***The below blogpost shows my experience of just a couple of days of travelling alone. Although it is written about the region within the borders of Greece, I have had similar, and worse, experiences in other countries.***
My friend Albin once told me how he had taken a succession of ferries from Turkey to Italy. So when I was planning to head to Turkey again, I also booked ferries. It sounded like a more romantic way to travel than hitchhiking on grey motorways through the Balkans.
My first ferry is from Ancona, Italy, to Patras, Greece. The massive ten-floor ferry is not in the slightest bit romantic, and it is, of course, a very capitalist experience. My 72€ ticket doesn’t even get me a reserved seat, let alone a bed. People around me drink beer whilst the Italian news channel shows footage of a ‘black bloc’ rampaging on the streets of Milan.
The boat’s full of men, most from the Greek region and they’re walking around in packs. I feel really self-conscious: they all stare at me as if I am a product that they are sizing up to buy. They don’t seem to see a human, but rather a female, and therefore a sexual object.
At midnight I find a comfy spot to sleep in, near two couples and no groups of men. I take out my sleeping bag, and just as I’m about to go to sleep, a man asks if he can sleep one chair along from me. I can’t really say no. He asks me where I’m from, and to be polite I ask him where he’s from. Turkey, he says. As I get ready to go to sleep, his eyes follow my every move. He stares at me intently for twenty minutes or so. So I get up, go to the reception desk and ask how much extra a cabin is. 111€, they say!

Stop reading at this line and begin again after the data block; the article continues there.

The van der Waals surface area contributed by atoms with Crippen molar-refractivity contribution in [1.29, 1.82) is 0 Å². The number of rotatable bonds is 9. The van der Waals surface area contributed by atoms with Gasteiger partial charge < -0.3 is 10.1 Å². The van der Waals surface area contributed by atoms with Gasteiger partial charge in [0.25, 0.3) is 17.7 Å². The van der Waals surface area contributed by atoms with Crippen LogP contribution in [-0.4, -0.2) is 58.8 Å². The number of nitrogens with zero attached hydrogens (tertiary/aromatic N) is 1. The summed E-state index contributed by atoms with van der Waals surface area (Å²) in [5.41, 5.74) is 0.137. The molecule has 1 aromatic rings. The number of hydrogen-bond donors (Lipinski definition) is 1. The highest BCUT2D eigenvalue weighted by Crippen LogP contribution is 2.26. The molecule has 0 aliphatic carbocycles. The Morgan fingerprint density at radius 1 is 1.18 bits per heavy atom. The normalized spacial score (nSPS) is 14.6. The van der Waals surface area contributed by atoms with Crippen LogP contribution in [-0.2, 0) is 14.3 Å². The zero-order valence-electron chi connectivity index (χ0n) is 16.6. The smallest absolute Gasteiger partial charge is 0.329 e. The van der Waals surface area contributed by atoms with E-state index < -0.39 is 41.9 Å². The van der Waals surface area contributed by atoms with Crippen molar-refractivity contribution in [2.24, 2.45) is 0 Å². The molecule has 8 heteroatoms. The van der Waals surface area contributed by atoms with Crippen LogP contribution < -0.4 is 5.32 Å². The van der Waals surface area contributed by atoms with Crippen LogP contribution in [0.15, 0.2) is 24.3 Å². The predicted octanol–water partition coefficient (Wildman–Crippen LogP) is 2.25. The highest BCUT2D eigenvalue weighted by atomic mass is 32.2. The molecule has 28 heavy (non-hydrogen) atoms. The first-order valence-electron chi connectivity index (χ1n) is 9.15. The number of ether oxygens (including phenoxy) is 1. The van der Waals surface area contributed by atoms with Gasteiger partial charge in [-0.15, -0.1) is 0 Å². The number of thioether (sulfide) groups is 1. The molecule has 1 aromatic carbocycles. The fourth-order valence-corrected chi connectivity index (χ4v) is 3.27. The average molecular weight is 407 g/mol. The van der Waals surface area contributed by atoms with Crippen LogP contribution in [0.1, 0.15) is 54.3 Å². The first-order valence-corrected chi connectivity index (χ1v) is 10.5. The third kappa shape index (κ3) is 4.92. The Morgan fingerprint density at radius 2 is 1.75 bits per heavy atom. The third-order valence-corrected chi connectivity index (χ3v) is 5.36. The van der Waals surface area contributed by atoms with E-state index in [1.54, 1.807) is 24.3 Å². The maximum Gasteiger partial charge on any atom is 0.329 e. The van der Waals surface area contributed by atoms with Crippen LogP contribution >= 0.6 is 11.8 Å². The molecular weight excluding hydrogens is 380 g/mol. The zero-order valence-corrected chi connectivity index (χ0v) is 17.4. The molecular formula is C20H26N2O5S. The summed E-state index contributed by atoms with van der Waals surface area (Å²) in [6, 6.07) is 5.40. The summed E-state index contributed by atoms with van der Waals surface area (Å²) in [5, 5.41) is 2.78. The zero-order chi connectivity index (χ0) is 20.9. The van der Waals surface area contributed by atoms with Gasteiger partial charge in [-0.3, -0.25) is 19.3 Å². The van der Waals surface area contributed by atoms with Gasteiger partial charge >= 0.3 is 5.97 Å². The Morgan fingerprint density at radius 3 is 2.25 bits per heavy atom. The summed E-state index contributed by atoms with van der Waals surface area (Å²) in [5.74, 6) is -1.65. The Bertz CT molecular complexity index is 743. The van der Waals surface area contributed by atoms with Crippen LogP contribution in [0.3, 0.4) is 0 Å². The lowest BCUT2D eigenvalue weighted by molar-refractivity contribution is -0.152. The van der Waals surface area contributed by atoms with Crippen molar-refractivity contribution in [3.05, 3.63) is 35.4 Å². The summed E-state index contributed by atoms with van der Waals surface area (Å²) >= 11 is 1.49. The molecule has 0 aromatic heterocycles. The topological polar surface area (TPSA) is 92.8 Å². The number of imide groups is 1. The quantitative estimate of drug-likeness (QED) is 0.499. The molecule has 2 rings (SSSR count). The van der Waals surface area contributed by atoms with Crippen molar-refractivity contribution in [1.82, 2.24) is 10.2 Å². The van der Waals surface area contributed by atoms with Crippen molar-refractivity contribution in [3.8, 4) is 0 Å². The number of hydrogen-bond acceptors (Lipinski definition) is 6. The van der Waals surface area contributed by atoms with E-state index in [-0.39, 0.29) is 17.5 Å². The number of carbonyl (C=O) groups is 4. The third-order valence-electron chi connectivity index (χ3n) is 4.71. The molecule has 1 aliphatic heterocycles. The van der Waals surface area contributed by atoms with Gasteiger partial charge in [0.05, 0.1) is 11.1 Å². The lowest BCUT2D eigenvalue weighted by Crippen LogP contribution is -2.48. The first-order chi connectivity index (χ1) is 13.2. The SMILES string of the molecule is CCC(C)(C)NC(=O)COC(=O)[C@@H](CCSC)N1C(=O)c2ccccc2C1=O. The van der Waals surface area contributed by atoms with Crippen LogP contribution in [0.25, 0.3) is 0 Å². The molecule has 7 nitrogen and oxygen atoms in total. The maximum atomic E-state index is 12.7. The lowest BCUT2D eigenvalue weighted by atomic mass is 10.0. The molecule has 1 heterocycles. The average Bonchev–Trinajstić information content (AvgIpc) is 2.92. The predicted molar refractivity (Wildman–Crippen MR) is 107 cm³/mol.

I decide not to move to another part of the boat – after all, why should I have to? – but for a couple of hours I lay awake, one metre away from the man, pissed off that I have been made to feel uncomfortable and unsafe. Just because I am a woman and I am alone, it does NOT mean I want company, I think to myself. Fuck patriarchy.
The man is Turkish, but he could well be from anywhere else, and in my years of travelling solo I have found that men in many regions can act like this (except for in Germany, France, Belgium, Netherlands, Finland and Scandinavia, where I never seem to get problems).
Years of travelling solo have, on the one hand, given me a greater faith in humans. I have met so many women and men who have gone out of their way to help me, host me, feed me, or be compassionate and friendly. But on the other hand, my experiences of being harrassed by men have also made me cynical about men’s intentions. I don’t want to feel this way. I want to spread positivity and smile at everyone. I want to live in a world where a smile won’t be mis-read as a come-on. Unfortunately I don’t live in that world, and instead I scowl at certain men in order to protect myself.
I spend the next day in Patras, Greece. It’s a city of contrasts, with smoggy streets in the city centre, and beautiful old lanes up on the hillside with the smell of fresh flowers filling the air. Anarchist posters and squats and an Anti-Authoritarian May Day party are just a few streets away from made-up people getting drunk in gentrified bars.
A day later I catch another ferry from Athens to Rhodes. This ferry has more of a diversity of people on it, but there’s still a good number of young macho men wearing sunglasses and tight T-shirts staring at the lone female.